According to Forbert, the producer had around thirty songs to choose from that included newly written material as well as some songs that had fallen between the cracks over the years. Goldsmith picked ten “relationship songs” to record for that 3-day whirlwind of creativity and the challenge was set.

Using musicians from Silver Lake and alumni of other Goldsmith productions, the younger musicians were quick to find a sonic blend that supported the emotional core of the songs. The band never gets heavy-handed but the support to Fobert’s guitar and voice remain spot-on. The sparseness of the playing feels fresh and keeps the record from sounding over-played, over-processed and overly-professional. Very often, it’s the sheen of “product” that can subconsciously make the listener tune out. No worries here. Over With You is a soulful venture from start to finish.

The album starts off with “All I Asked Of You” a first-person plea to a lover for “a chance to make it right”. Sparse but effective instrumentation is provided by a tremolo electric guitar and a distant shuffling drum beat. Each verse is a change of scenario but it’s making emotional sense as the story unfolds. The chord progression is both folky and sophisticated but the stripped down vibe of these sessions allow for the listener to hear whatever they can bring to it. It keeps the song itself upfront and in focus.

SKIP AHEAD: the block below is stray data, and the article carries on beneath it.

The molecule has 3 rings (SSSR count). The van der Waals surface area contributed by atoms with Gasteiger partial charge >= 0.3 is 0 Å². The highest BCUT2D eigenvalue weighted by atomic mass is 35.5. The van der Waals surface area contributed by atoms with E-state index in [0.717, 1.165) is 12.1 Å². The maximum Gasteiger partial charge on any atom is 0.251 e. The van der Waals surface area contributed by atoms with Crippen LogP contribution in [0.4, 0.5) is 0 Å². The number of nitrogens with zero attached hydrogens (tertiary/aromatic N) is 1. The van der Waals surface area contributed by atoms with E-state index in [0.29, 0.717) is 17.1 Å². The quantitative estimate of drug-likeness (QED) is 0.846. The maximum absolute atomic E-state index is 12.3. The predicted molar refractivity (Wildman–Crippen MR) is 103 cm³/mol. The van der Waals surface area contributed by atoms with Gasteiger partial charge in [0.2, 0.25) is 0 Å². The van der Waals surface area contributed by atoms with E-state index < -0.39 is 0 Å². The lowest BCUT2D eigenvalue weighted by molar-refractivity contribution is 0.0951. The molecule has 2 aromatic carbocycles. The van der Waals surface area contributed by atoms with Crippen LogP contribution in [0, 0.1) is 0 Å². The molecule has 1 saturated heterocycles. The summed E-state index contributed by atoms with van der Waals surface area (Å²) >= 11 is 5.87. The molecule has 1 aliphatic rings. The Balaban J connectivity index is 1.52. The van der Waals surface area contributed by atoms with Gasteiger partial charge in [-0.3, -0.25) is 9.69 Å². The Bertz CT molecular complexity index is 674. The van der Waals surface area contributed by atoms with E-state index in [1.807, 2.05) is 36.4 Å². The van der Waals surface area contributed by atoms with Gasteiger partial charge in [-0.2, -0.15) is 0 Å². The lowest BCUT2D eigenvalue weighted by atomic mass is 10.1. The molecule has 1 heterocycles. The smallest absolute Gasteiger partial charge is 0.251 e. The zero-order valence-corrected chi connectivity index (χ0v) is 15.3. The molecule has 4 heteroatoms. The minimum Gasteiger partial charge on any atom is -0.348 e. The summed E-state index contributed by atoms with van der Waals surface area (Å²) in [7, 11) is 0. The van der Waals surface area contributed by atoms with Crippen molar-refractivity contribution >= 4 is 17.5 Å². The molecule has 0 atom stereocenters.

The poppy-stripped down Motown groove of “All I Need To Do” picks up the tempo but the lyric can’t hide the world-weariness of someone trying to emotionally distance themselves from a former lover. “All I need to do is find someone just like you. All I need to change are the seven letters of your name”.

The dirge-like literate pop of “In Love With You” set off by a squeaky dobro and string bass that provide an atmospheric bed for the story of love being as much work as it is play; “Trying to sort your seashells from your shore”.

While the sonic quality of this album rarely strays from the intimate acoustic guitar, bass, keyboards and drum kit that sounds like it’s just in the next room, “That’d Be Alright” steps it up with Ben Harper on an electric slide and some added tambourine smacking and handclaps. The story supports the sly title..a commonly used phrase that belies a sense of reticence.